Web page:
But the case Twitch is bringing against these hate raiders is hardly black and white. For starters, the plaintiff here isn't an aggrieved user suing another user for defamation on the platform. The plaintiff is the platform itself. Complicating matters more is the fact that, according to a spokesperson, at least part of Twitch's goal in the case is to "shed light on the identity of the individuals behind these attacks," raising complicated questions about when tech companies should be able to use the courts to unmask their own anonymous users and, just as critically, when they should be able to actually sue them for violating their speech policies.

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Issie Lapowsky

Issie Lapowsky ( @issielapowsky) is Protocol's chief correspondent, covering the intersection of technology, politics, and national affairs. She also oversees Protocol's fellowship program. Previously, she was a senior writer at Wired, where she covered the 2016 election and the Facebook beat in its aftermath. Prior to that, Issie worked as a staff writer for Inc. magazine, writing about small business and entrepreneurship. She has also worked as an on-air contributor for CBS News and taught a graduate-level course at New York University's Center for Publishing on how tech giants have affected publishing.

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Antoine Nougue,Checkout.com

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Protocol | Fintech

When COVID rocked the insurance market, this startup saw opportunity

Ethos has outraised and outmarketed the competition in selling life insurance directly online — but there's still an $887 billion industry to transform.

Life insurance has been slow to change.

Image: courtneyk/Getty Images

Peter Colis cited a striking statistic that he said led him to launch a life insurance startup: One in twenty children will lose a parent before they turn 15.

"No one ever thinks that will happen to them, but that's the statistics," the co-CEO and co-founder of Ethos told Protocol. "If it's a breadwinning parent, the majority of those families will go bankrupt immediately, within three months. Life insurance elegantly solves this problem."

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Benjamin Pimentel

Benjamin Pimentel ( @benpimentel) covers fintech from San Francisco. He has reported on many of the biggest tech stories over the past 20 years for the San Francisco Chronicle, Dow Jones MarketWatch and Business Insider, from the dot-com crash, the rise of cloud computing, social networking and AI to the impact of the Great Recession and the COVID crisis on Silicon Valley and beyond. He can be reached at bpimentel@protocol.com or via Signal at (510)731-8429.

Protocol | Workplace

Remote work is here to stay. Here are the cybersecurity risks.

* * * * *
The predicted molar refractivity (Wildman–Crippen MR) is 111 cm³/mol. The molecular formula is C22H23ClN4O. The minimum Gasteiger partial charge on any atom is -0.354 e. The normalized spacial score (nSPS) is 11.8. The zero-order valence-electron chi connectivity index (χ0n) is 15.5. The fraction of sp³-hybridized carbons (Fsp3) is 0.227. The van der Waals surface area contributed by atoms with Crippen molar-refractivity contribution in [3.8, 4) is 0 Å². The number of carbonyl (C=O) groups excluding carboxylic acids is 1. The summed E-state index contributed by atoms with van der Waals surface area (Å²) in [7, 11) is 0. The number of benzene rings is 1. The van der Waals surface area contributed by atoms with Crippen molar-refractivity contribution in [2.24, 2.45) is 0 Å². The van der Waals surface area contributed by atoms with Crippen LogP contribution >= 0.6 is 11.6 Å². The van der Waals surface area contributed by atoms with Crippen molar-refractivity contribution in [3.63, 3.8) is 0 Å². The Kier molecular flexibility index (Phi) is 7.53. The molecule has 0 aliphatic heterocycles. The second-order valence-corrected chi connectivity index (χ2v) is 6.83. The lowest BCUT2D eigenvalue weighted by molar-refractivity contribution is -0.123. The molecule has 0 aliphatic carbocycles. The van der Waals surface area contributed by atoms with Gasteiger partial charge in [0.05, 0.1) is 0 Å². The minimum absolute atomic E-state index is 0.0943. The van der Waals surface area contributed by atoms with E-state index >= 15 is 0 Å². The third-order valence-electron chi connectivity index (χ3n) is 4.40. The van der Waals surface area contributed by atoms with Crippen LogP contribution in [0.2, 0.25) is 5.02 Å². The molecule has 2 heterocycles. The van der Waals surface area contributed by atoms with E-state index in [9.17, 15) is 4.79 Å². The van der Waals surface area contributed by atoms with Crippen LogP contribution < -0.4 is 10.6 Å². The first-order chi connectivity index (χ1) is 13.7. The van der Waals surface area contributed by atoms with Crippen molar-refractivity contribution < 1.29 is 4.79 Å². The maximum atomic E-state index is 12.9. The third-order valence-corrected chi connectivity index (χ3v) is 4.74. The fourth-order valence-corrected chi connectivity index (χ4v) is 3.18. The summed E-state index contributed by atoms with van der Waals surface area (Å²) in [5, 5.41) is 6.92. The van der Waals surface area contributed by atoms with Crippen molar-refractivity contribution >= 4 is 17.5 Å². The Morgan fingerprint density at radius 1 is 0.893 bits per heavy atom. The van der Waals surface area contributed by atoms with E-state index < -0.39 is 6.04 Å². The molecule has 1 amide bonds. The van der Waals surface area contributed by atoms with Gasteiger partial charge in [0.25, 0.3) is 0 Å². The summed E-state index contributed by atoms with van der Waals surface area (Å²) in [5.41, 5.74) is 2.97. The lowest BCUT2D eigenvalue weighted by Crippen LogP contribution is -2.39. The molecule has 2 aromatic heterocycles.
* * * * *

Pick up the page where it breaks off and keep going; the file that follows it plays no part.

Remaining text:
Phishing and ransomware are on the rise. Is your remote workforce prepared?

Before your company institutes work-from-home-forever plans, you need to ensure that your workforce is prepared to face the cybersecurity implications of long-term remote work.

Photo: Stefan Wermuth/Bloomberg via Getty Images

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So far in 2021, CrowdStrike has already observed over 1,400 "big game hunting" ransomware incidents and $180 million in ransom demands averaging over $5 million each. That's due in part to the "expanded attack surface that work-from-home creates," according to CTO Michael Sentonas.

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Michelle Ma
Michelle Ma (@himichellema) is a reporter at Protocol, where she writes about management, leadership and workplace issues in tech. Previously, she was a news editor of live journalism and special coverage for The Wall Street Journal. Prior to that, she worked as a staff writer at Wirecutter. She can be reached at mma@protocol.com.
Protocol | Enterprise

How GitHub COO Erica Brescia runs the coding gold mines

GitHub sits at the center of the world's software-development activity, which makes the Microsoft-owned code repository a major target for hackers and a trend-setter in open source software.

GitHub COO Erica Brescia

Photo: GitHub

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Brescia joined GitHub after selling Bitnami, the open-source software deployment tool she co-founded, to VMware in 2019. She's responsible for all operational aspects of GitHub, which was acquired by Microsoft in 2018 for $7.5 billion in one of its largest deals to date.

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Tom Krazit

Tom Krazit ( @tomkrazit) is Protocol's enterprise editor, covering cloud computing and enterprise technology out of the Pacific Northwest. He has written and edited stories about the technology industry for almost two decades for publications such as IDG, CNET, paidContent, and GeekWire, and served as executive editor of Gigaom and Structure.